A new Chrome browser extension called Project Naptha allows users to edit, erase, copy and translate text inside any image on the net. As you might imagine, it's not totally perfect, but appears to work quite well.

Developed by Kevin Kwok, Naptha makes use of a number of advanced optical character recognition (OCR) algorithms in order to analyze an image's text and allow for it to be editable. Making use of data from both Microsoft and Google, the extension quickly builds a model of text areas from just about any image, but there is a few limitations still. For example, Kwok said he hopes to include support for vertical text in the future.

For now, the extension will allow a user to simply hover over text areas on an image online and quickly highlight them as if it were some kind of word document or photo/video software project, which then opens up a number of further editing possibilities. Being able to copy text from an image can be very helpful whether it's a screenshot of some kind, a scanned document, or information from a photo taken in a hurry. You'll also find translation functionality in Naptha by highlighting and right clicking text in an image, again negating the need to manually copy and Google the terms like usual.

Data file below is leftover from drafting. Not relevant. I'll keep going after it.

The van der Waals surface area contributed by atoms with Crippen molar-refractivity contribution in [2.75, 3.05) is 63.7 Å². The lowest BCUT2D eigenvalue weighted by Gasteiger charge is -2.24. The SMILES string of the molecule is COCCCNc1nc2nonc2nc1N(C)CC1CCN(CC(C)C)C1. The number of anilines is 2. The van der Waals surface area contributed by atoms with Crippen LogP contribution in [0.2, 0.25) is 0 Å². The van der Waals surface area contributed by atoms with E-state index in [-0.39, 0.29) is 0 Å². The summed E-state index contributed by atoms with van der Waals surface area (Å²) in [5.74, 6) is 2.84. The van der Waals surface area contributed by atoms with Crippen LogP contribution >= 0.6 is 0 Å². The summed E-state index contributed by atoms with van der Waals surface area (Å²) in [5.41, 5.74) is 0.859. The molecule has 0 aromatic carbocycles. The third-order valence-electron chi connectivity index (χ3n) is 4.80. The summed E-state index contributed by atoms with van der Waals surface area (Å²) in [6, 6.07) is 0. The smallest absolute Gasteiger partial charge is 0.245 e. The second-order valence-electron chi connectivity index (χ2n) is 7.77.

The most powerful feature available at this point appears to be inpainting, which is a feature very similar to Photoshop's Content-Aware Fill options. Naptha can analyze selected text areas and the content in the image around them, and then fill in the text area with the surrounding colors. While we have seen just about all of these features before, it is nice to see them appear in a fairly light weight browser add-on, as opposed to hidden in pro apps where casual Photoshoppers will likely never get to make use of them.

Along with additional features, Kwok said to expect a version of Napotha to come to other browsers like Firefox. You can try it out for yourself right now via the Chrome Web Store or the official site.